Robyn Eckersley, University of Melbourne
Robyn Eckersley discussed how to win political legitimacy for climate justice in the face of pluralism, and whether there is a fundamental tension between democracy, and achieving the collective and mutually beneficial goal of climate justice. Eckersley argued that we do not have to accept an inevitable clash between democracy and climate justice, but that justice as a normative principle is integral to democracy. Further, there is a need to engage citizens, explore new political connections, and draw linkages between looming climate disaster, and problems that are real and ongoing in democracies today.
This talk was held at:
Imagining a Different Future
Climate Justice Conference
The University of Tasmania with the support of the University of Utrecht Ethics Institute hosted a multidisciplinary conference examining the barriers to responding to climate change, implementing climate justice, and proposing ways forward. Among the keynote speakers were Law Faculty Professors Jan McDonald and Ben Richardson. The Law Faculty's Dr Peter Lawrence co-convened the conference with Jan Linehan. The conference took place in Hobart from 8-9 Feb 2018.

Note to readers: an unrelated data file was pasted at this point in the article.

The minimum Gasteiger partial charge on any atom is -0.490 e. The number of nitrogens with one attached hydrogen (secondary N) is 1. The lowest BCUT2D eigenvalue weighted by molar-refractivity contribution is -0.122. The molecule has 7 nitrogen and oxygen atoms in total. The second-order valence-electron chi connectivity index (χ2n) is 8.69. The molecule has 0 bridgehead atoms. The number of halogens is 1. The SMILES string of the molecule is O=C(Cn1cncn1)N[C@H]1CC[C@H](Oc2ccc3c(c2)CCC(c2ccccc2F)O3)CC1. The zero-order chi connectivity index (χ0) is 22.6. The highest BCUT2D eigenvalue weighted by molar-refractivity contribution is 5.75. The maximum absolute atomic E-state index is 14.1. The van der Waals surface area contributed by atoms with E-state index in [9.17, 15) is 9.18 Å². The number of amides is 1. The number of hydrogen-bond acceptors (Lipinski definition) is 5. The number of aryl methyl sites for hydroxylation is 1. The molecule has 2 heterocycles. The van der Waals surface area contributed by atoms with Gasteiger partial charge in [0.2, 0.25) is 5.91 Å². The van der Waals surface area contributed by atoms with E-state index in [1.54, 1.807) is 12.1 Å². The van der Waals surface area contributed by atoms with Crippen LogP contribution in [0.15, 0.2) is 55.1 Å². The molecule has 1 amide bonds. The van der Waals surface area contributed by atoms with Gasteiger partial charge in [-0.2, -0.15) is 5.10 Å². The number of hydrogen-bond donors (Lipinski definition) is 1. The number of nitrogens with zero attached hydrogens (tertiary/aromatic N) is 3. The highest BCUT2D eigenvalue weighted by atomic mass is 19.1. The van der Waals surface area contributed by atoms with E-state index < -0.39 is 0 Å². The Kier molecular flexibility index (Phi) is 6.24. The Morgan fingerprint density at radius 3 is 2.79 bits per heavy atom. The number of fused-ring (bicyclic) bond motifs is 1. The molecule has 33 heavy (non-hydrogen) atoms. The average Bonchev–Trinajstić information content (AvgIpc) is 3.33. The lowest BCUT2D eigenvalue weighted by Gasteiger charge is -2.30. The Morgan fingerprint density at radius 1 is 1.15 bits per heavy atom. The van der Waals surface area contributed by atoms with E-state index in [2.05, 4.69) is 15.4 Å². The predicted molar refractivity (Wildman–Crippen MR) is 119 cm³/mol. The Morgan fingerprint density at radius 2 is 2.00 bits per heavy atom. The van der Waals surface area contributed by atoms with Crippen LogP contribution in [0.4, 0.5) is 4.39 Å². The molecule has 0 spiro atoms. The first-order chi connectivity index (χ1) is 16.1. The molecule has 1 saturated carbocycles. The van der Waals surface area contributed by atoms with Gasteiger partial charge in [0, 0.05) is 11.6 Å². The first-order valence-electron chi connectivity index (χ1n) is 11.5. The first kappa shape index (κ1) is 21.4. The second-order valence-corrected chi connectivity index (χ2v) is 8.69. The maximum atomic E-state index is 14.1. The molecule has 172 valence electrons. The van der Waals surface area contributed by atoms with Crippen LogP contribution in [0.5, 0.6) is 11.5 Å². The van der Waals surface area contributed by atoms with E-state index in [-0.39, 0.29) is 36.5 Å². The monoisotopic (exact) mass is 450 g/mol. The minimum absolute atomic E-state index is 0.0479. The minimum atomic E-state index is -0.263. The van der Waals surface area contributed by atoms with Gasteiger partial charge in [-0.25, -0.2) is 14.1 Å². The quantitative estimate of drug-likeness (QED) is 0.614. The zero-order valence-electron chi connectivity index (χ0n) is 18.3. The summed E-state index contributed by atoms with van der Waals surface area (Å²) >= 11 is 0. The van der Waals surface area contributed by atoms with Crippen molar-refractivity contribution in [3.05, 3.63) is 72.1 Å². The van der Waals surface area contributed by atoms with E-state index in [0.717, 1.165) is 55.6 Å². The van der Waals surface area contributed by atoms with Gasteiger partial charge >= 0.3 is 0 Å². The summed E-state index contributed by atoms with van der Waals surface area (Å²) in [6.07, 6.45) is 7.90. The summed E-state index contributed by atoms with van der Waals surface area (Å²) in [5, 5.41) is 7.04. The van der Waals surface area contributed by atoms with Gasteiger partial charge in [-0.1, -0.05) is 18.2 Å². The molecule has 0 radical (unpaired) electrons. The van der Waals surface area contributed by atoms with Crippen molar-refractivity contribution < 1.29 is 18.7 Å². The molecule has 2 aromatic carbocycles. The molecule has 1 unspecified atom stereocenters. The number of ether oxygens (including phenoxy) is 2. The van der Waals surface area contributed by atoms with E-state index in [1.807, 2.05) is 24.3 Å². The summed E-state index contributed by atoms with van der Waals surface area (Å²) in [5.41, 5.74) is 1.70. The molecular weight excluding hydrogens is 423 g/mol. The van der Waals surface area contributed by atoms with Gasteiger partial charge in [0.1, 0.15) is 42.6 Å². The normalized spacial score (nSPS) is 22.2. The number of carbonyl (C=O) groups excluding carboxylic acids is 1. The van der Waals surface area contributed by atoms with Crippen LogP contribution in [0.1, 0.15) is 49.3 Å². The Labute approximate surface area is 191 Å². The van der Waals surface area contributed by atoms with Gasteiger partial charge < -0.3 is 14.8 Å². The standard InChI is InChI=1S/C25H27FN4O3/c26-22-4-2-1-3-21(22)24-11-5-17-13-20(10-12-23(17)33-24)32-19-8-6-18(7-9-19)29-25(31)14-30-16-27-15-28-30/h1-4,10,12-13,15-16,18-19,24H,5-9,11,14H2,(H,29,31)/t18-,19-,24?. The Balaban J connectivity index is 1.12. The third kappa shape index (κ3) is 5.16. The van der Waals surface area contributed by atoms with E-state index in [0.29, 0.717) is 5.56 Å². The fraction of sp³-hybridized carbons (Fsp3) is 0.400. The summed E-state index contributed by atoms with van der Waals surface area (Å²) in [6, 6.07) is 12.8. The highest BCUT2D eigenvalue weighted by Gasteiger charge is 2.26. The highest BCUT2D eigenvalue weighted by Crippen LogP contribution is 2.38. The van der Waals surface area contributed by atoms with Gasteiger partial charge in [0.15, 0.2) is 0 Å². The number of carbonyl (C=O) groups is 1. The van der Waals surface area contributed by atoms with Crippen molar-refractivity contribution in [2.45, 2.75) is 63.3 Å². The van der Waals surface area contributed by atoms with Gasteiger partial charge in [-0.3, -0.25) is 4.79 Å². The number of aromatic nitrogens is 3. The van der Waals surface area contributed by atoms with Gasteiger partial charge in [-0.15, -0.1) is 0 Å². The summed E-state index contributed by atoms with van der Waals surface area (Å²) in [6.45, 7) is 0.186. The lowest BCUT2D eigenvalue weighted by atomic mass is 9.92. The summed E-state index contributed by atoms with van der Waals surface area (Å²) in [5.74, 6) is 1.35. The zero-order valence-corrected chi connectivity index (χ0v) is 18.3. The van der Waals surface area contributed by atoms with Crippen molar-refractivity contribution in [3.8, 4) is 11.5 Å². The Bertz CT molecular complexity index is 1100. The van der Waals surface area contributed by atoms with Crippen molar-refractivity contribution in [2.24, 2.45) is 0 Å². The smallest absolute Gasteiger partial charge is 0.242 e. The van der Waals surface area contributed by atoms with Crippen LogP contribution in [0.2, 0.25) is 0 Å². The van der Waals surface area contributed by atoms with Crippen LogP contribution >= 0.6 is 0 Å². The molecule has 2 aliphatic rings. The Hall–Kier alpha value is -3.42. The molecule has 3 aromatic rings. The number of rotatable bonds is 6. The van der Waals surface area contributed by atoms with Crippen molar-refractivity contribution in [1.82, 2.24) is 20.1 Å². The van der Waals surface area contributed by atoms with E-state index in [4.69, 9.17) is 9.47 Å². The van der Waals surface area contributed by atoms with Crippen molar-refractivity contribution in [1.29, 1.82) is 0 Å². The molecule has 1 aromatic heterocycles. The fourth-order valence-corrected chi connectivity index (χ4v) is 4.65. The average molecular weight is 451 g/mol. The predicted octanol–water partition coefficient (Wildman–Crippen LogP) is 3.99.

Despite the Paris Agreement, there are real concerns the prevailing neoliberal economic and political model, particularly with the move to more insular, nationalistic, fragile politics, cannot respond effectively to climate change and excludes key considerations such as ethics and justice. Videos and Podcasts from the conference are available on the Knowledge Hub.